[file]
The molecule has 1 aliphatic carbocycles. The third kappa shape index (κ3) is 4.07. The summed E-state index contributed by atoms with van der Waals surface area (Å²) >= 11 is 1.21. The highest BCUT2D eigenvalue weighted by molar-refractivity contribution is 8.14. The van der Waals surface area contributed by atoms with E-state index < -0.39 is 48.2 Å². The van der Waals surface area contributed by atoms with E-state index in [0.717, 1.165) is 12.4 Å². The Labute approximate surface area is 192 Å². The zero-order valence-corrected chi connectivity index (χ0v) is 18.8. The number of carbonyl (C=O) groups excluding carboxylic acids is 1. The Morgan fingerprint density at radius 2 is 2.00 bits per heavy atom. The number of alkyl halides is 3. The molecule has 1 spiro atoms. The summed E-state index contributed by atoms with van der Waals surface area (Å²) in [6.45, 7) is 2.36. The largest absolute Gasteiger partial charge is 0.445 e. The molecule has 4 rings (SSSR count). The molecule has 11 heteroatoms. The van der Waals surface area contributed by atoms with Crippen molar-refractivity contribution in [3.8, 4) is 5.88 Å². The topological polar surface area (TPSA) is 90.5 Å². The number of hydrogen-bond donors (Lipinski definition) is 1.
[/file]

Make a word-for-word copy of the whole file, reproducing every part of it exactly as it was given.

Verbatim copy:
The molecule has 1 aliphatic carbocycles. The third kappa shape index (κ3) is 4.07. The summed E-state index contributed by atoms with van der Waals surface area (Å²) >= 11 is 1.21. The highest BCUT2D eigenvalue weighted by molar-refractivity contribution is 8.14. The van der Waals surface area contributed by atoms with E-state index < -0.39 is 48.2 Å². The van der Waals surface area contributed by atoms with E-state index in [0.717, 1.165) is 12.4 Å². The Labute approximate surface area is 192 Å². The zero-order valence-corrected chi connectivity index (χ0v) is 18.8. The number of carbonyl (C=O) groups excluding carboxylic acids is 1. The Morgan fingerprint density at radius 2 is 2.00 bits per heavy atom. The number of alkyl halides is 3. The molecule has 1 spiro atoms. The summed E-state index contributed by atoms with van der Waals surface area (Å²) in [6.45, 7) is 2.36. The largest absolute Gasteiger partial charge is 0.445 e. The molecule has 4 rings (SSSR count). The molecule has 11 heteroatoms. The van der Waals surface area contributed by atoms with Crippen molar-refractivity contribution in [3.8, 4) is 5.88 Å². The topological polar surface area (TPSA) is 90.5 Å². The number of hydrogen-bond donors (Lipinski definition) is 1.